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Harold White News

Is a direct cremation right for me or my loved one?

We explain why more and more people are choosing direct cremations over traditional funeral services. And we consider why they might not right for everyone.

Organising a funeral tends to be something that no one really prepares you for. When faced with organising one for the first time, it can feel quite overwhelming, and the costs might be surprising for anyone that hasn’t been through the process before.

According to a report from SunLife, the cost of dying continues to rise. As of 2023, the national average price of a basic funeral hovers around the £4,100 mark (the same funeral costs over a thousand pounds more in London) while the national average for a direct cremation sits at £1,498. But what exactly is a direct cremation and why are they so much cheaper?

Direct cremation, also known as simple cremation, is a cremation where there are no mourners present, and your loved one is cremated without a service. This means the cremation can take place in less sought-after time slots, usually the morning, and the costs of a more ornate coffin, celebrants and ministers, fresh flowers, orders of service are no longer needed.

This type of service rose to the fore during the Coronavirus pandemic, but has since continued to become an increasingly popular choice. SunLife reported that in 2019, direct cremations accounted for 3% of all funerals in the UK. Four years later in 2023, one in five funerals (20%) include a direct cremation. That’s an increase of well over 500%.

Freedom

Direct cremations have helped to make funerals much more affordable and simultaneously given grieving families more flexibility when it comes to saying goodbye. With the cremation taking place in isolation, they are free to arrange a separate memorial service at a time and place that’s convenient to them and their guests.

A separate memorial can give people the freedom to celebrate a loved one’s life in more personal, intimate ways. Leaving the confines of a formal setting like a crematorium or a religious building can help to create a more relaxed environment. This could be a gathering at home, a special location to scatter the ashes or even a night out at your loved one’s favourite watering hole. There are no rules.

For others, having a little more time to make the arrangements is important. Maybe you want a bit more space to gather your thoughts and feelings before having a ceremony. More time to ponder on a fitting farewell. Or a little more notice for family and friends who live overseas and need time to make travel arrangements. Not everyone wants more time to dwell on the situation but it’s important that you’re happy with the plans and don’t feel rushed into something that doesn’t feel right.

Memorial service photography by Shaun Foulds at ukfuneralvideoservices.com

An impersonal choice?

There are a small minority who choose direct cremations purely to save money or because they don’t want the inconvenience of a more elaborate ceremony. However, most people make this choice out of personal preference or because they’d rather spend their money or an alternative type of memorial service.

The idea that direct cremations are an impersonal choice is quickly becoming an outdated way of thinking. Of course, there are companies who approach this service differently, but we count ourselves among the creditable funeral directors who strive to deliver a personal service, no matter what type of funeral somebody wants.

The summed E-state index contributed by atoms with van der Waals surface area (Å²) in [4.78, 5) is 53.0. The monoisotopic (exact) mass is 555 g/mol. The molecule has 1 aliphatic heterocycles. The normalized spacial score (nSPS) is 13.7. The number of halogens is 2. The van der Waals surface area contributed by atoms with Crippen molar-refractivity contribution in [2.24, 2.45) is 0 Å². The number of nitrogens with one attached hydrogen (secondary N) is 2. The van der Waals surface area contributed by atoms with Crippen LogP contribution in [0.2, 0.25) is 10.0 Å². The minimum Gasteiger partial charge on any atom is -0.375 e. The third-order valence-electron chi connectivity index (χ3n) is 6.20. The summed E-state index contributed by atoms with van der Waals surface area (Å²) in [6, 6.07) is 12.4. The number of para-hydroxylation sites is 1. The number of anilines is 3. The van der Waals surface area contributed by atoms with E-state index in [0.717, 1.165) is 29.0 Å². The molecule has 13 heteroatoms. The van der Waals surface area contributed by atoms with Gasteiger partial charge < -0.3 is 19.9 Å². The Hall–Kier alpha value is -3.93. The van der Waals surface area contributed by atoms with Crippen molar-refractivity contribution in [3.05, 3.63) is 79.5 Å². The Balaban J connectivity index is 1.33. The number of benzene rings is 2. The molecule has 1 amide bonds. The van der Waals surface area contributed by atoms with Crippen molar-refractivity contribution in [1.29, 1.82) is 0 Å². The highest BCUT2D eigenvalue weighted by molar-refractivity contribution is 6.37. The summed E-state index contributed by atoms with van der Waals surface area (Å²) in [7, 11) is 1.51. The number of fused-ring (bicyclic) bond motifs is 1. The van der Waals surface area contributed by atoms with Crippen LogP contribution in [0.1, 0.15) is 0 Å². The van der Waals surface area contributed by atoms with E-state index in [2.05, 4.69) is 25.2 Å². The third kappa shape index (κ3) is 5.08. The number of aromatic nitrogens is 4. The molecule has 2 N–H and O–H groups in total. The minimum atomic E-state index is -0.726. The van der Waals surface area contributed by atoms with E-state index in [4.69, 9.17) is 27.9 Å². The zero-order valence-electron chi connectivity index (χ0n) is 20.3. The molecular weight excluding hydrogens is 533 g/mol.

If you choose a direct cremation with Harold White, you can expect many of the same benefits that would be included with an attended cremation. For instance, we make our chapel of rest available for friends and family to visit and sit with their loved one. We will tell you when and where your loved one is being cremated (always a local crematorium) and our round-the-clock support is still very much part of package.

Not for everyone

The numbers show that the demand for direct cremations, for more flexibility, space, and time to say goodbye in increasingly diverse ways, is here to stay. However, it’s worth also noting that this choice might not be for everyone.

If you’re putting together your own funeral plan, or making your wishes known to friends or family, you may want to consider how your decisions may affect them. It’s often said that a death is often most difficult for those that we leave behind, and how those closest to us deal with loss is going to be different from one person to the next.

For some, the decision to forego the service in the more formal environment of a crematorium or church may seem like a straightforward choice. For others, the setting and ceremony of a traditional cremation or burial is an essential part of the healing process. It creates a space for shared mourning, a reverent occasion which forms a foundation to move forward from. It’s important to remember that mourning, processing grief, and closure is not a one size fits all matter.

Dealing with death is never easy. It can be painful and complicated. Whether you’re looking to keep a close eye on the bottom line, or striving to celebrate your loved one’s life in the most fitting way possible, our team at Harold White will help you make sure it’s carried out with tenderness, sentiment and care. Please get in touch if you’d like to find out more.

If you’re struggling to pay for a funeral, there may be help available.

Get in touch or arrange a call back

You can call us anytime on 0208 529 1530 or send us a message and we’ll get back to you as quickly as possible. Please let us know if you’d prefer to receive an email rather than a telephone call (or vice versa).